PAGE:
Sunday, August 24, 2014

If Nicea Is Correct, Then Christ Founded The Catholic Church

At the end of the day, it's that simple. Because the Council Fathers did not and could not use an hermeneutical method that did not exist (Sola Scriptura). They also knew that arguing with heretics and schismatics concerning the literal sense of Scripture theoretically and in fact has no end-point.

So when you see a patristic quote about testing everything by Scripture, they are speaking of it in its mystical sense. A mystical sense that they understood from their own ecclesial self-awareness. If you will pardon the simplification, there is no "them" if there is no "us." Schism is always a schism from; it can't be a sin if it's just an unfortunate separation. It's always unfortunate, but tragic, culpable, and provoked by the sins of others are not mutually exclusive.

The only good reason to accept an ecumenical council is that it is the most solemn invocation of the authority of the Church Christ founded. I was unwilling to accept one or two, and deny the others. I was also unwilling to deny them all. Therefore, I had but one choice to avoid atheism: become Catholic.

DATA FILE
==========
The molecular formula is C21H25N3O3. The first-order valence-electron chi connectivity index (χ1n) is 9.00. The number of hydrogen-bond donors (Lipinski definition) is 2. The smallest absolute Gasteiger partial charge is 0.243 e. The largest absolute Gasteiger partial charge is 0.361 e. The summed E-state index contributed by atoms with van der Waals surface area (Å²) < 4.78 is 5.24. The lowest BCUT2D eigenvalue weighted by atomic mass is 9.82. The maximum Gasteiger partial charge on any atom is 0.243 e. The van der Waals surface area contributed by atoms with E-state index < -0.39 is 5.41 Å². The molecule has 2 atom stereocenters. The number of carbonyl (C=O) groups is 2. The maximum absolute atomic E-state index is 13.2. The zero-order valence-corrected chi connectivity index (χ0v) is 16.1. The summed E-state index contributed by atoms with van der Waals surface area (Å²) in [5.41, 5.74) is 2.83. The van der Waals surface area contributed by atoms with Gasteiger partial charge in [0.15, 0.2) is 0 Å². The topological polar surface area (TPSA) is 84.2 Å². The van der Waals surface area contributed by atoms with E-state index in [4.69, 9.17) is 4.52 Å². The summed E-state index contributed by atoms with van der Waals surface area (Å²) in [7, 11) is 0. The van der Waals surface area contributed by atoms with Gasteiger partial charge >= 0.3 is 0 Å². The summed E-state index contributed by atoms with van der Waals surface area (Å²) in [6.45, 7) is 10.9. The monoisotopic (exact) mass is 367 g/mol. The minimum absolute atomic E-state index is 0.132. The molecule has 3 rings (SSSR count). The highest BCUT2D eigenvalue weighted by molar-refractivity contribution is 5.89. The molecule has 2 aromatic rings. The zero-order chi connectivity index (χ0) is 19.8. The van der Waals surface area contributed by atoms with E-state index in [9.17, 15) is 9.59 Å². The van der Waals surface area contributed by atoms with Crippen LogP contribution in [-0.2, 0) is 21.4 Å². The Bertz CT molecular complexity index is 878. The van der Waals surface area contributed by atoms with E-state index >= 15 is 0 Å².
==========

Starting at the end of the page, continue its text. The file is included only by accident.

It is better to be ad hoc concerning the dogmatic determinations of the ancient Church than to reject them all; it is precisely at the points of our concurrence that we are being impelled toward unity. But we ought not mistake real but imperfect communion for its fullness. If any important dogma had been articulated without the consent of the Bishop of Rome, perhaps that Church's exclusive claims would not be so strong. Alas.

The humanistic explanation of Christian doctrine and practice is simply the Protestant option to reject ecclesiastical authority pushed to its logical end. In effect to say, "God had nothing to do with any of this." The middle positions accuse God of revelatory peek-a-boo, but at least there is something revealed.

But what if the See of Peter is the anchor of "classic Christian orthodoxy," as many are fond of calling it?

1 comment:

Timothy R. Butler said...

I guess it matters how you define "consent" of the Roman bishop. Certainly, there were times ecumenical councils were intentionally distant from him. But, he didn't outright oppose them, that's true.